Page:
Two music documentaries
The BBC have recently broadcast two interesting music documentaries. The series Imagine profiled Jimi Hendrix with quite a bit of footage I hadn’t seen before, and with a more thoughtful and less sensationalistic script than is usually the case when TV does Hendrix (note to TV execs: no – Jimi was not an era-defining guitarist because he twice set his Strat on fire or because he played it with his teeth). This prompted me to have another look at DVDs of Jimi at Monterey and at Berkeley in 1967 and 1970 respectively. 5.1 sound makes a huge difference to the immediacy of watching these films even on a small screen. In 1967 Hendrix looks happy and full of life; by May 1970 he looks world-weary – it is quite a contrast. When I return to Hendrix’s studio albums after watching the live stuff I’m always delighted to find his music richer, touching and more multi-dimensional than in concert where the limitations of working in a power trio are all too evident. He needed more colours to frame his music.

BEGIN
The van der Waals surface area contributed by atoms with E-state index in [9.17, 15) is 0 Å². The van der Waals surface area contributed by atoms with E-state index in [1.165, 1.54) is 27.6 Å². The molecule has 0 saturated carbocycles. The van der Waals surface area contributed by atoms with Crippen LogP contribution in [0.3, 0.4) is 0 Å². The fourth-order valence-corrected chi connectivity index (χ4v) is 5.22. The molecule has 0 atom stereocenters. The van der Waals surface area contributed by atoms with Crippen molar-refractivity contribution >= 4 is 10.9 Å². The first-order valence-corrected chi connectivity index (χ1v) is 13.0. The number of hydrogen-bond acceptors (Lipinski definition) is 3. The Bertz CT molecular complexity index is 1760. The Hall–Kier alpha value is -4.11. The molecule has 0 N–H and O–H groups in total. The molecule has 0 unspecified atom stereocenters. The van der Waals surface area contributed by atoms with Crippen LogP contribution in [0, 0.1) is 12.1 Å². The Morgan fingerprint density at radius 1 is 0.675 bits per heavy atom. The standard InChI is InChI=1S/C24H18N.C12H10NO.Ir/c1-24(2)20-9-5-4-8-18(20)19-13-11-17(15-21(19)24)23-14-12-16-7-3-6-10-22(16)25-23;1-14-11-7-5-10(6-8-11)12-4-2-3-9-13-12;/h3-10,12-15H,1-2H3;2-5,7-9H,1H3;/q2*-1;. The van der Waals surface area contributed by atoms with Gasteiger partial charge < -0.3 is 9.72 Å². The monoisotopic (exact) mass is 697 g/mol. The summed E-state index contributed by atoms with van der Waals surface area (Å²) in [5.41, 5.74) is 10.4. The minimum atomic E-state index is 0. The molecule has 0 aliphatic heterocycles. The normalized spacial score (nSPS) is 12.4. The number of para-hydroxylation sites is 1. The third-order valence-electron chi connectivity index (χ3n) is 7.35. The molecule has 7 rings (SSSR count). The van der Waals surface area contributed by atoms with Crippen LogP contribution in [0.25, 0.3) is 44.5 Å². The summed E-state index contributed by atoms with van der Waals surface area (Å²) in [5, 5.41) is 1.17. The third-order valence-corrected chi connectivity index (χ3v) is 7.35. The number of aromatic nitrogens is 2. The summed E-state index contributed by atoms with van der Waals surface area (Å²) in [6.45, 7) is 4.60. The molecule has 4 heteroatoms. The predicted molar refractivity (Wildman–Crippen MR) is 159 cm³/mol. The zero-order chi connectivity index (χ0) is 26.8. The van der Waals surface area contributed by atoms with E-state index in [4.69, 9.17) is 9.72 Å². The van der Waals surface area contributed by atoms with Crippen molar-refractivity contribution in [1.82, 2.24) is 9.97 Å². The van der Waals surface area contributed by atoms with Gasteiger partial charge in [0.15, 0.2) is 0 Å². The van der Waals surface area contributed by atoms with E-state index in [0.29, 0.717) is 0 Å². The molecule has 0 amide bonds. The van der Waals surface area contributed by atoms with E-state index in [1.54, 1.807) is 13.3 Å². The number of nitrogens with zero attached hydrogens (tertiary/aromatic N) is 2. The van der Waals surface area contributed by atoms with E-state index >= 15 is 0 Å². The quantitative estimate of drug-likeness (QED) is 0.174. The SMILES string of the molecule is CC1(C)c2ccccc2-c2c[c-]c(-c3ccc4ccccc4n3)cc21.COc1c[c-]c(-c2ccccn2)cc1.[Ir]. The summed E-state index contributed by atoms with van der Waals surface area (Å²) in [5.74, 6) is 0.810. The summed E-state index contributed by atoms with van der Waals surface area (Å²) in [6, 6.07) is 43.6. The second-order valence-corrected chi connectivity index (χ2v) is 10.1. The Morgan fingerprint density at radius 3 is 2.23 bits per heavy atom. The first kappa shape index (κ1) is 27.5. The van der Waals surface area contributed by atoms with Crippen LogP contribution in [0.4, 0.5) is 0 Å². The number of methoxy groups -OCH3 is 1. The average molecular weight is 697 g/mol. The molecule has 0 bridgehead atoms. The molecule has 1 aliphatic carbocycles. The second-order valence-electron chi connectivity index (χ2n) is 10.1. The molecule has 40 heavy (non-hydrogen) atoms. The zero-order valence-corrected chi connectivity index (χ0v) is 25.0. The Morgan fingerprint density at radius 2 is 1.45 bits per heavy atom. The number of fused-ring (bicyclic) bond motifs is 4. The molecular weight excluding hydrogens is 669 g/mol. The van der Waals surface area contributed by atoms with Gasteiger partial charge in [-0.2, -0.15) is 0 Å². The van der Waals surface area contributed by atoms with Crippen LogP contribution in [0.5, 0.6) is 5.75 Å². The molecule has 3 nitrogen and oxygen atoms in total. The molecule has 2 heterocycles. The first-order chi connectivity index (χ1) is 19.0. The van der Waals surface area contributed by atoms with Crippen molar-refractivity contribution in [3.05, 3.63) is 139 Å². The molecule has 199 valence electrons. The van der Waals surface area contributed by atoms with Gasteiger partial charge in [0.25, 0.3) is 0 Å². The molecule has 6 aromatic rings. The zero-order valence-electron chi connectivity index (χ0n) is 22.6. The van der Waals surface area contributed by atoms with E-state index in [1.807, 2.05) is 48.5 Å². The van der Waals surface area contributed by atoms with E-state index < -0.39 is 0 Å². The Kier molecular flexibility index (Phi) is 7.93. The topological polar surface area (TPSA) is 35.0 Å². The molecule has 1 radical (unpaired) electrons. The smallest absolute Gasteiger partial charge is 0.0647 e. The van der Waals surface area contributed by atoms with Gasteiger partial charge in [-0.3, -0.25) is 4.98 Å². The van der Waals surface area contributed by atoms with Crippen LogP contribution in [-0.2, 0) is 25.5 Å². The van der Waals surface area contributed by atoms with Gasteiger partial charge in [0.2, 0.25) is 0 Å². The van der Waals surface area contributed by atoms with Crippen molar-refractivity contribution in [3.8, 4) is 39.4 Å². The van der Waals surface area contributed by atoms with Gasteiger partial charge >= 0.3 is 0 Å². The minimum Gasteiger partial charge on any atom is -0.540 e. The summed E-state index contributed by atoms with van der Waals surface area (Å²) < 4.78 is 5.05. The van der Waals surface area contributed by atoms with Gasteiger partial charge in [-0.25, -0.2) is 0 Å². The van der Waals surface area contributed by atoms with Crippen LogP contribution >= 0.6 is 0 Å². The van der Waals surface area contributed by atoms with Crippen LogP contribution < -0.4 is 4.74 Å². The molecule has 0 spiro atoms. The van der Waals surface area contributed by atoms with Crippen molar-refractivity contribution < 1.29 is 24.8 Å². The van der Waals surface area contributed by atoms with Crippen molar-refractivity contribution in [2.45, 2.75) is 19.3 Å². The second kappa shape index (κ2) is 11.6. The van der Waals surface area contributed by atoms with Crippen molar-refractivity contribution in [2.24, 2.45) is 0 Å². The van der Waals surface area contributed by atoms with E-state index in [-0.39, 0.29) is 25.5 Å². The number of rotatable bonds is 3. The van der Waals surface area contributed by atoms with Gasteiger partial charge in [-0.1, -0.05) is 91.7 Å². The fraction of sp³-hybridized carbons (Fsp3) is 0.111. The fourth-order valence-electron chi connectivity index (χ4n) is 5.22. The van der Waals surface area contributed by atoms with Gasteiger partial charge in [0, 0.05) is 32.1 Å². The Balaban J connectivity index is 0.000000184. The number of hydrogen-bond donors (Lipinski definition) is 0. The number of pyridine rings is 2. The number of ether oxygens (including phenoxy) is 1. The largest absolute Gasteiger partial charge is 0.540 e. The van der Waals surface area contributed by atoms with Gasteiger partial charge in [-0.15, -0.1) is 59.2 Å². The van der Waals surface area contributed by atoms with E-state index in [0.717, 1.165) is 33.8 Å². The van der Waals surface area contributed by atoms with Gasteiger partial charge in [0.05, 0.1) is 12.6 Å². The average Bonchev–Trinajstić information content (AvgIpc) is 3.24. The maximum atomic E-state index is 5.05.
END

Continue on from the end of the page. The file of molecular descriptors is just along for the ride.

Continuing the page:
The other documentary was a profile of Elvis Costello. This was also interesting, though Costello is in a way quite a guarded person, and an hour wasn’t long enough to cover such a long and varied career. For me, his best work was done on his first five or six albums, and they remain hugely entertaining and full of memorable songs, with great wordplay and high calibre arrangements by the Attractions. Since then he has stretched himself as a songwriter and singer. Unfortunately, I do not think his voice is up to the demands of the more sophisticated material he does – as becomes evident when he pushes into his upper range. That said, I cannot think of many other contemporary songwriters who exhibit as much sensitivity and awareness toward melody.